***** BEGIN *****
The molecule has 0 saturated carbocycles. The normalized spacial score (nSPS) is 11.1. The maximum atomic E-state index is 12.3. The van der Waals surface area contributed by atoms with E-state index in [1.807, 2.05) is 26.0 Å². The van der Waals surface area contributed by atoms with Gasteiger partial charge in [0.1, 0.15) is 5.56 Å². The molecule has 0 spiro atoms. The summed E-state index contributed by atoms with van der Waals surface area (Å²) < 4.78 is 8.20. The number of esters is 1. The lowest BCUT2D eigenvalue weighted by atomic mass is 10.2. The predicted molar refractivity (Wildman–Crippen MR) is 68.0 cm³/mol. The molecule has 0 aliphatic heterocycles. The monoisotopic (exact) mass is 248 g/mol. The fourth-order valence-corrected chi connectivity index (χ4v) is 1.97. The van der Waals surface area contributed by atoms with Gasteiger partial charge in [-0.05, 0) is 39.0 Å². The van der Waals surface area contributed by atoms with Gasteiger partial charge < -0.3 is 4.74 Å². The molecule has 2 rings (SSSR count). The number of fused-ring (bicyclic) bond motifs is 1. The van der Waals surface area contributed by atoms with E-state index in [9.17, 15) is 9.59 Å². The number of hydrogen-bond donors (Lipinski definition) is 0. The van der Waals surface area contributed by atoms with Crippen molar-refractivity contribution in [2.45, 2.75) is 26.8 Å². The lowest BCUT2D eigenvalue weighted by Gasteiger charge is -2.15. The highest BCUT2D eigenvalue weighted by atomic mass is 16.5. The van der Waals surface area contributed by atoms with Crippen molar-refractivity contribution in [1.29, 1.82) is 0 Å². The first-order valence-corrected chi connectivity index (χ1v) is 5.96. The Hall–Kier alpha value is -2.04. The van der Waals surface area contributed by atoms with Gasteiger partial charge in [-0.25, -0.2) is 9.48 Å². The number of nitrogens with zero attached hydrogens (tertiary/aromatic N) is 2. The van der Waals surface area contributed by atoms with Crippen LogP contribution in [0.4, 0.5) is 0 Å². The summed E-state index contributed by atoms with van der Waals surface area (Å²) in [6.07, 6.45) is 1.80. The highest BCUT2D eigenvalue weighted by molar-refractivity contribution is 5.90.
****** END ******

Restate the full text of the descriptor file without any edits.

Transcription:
The molecule has 0 saturated carbocycles. The normalized spacial score (nSPS) is 11.1. The maximum atomic E-state index is 12.3. The van der Waals surface area contributed by atoms with E-state index in [1.807, 2.05) is 26.0 Å². The van der Waals surface area contributed by atoms with Gasteiger partial charge in [0.1, 0.15) is 5.56 Å². The molecule has 0 spiro atoms. The summed E-state index contributed by atoms with van der Waals surface area (Å²) < 4.78 is 8.20. The number of esters is 1. The lowest BCUT2D eigenvalue weighted by atomic mass is 10.2. The predicted molar refractivity (Wildman–Crippen MR) is 68.0 cm³/mol. The molecule has 0 aliphatic heterocycles. The monoisotopic (exact) mass is 248 g/mol. The fourth-order valence-corrected chi connectivity index (χ4v) is 1.97. The van der Waals surface area contributed by atoms with Gasteiger partial charge in [-0.05, 0) is 39.0 Å². The van der Waals surface area contributed by atoms with Gasteiger partial charge < -0.3 is 4.74 Å². The molecule has 2 rings (SSSR count). The number of fused-ring (bicyclic) bond motifs is 1. The van der Waals surface area contributed by atoms with E-state index in [9.17, 15) is 9.59 Å². The number of hydrogen-bond donors (Lipinski definition) is 0. The van der Waals surface area contributed by atoms with Crippen molar-refractivity contribution in [2.45, 2.75) is 26.8 Å². The lowest BCUT2D eigenvalue weighted by Gasteiger charge is -2.15. The highest BCUT2D eigenvalue weighted by atomic mass is 16.5. The van der Waals surface area contributed by atoms with Crippen molar-refractivity contribution in [1.29, 1.82) is 0 Å². The first-order valence-corrected chi connectivity index (χ1v) is 5.96. The Hall–Kier alpha value is -2.04. The van der Waals surface area contributed by atoms with Gasteiger partial charge in [-0.25, -0.2) is 9.48 Å². The number of nitrogens with zero attached hydrogens (tertiary/aromatic N) is 2. The van der Waals surface area contributed by atoms with Crippen LogP contribution in [0.4, 0.5) is 0 Å². The summed E-state index contributed by atoms with van der Waals surface area (Å²) in [6.07, 6.45) is 1.80. The highest BCUT2D eigenvalue weighted by molar-refractivity contribution is 5.90.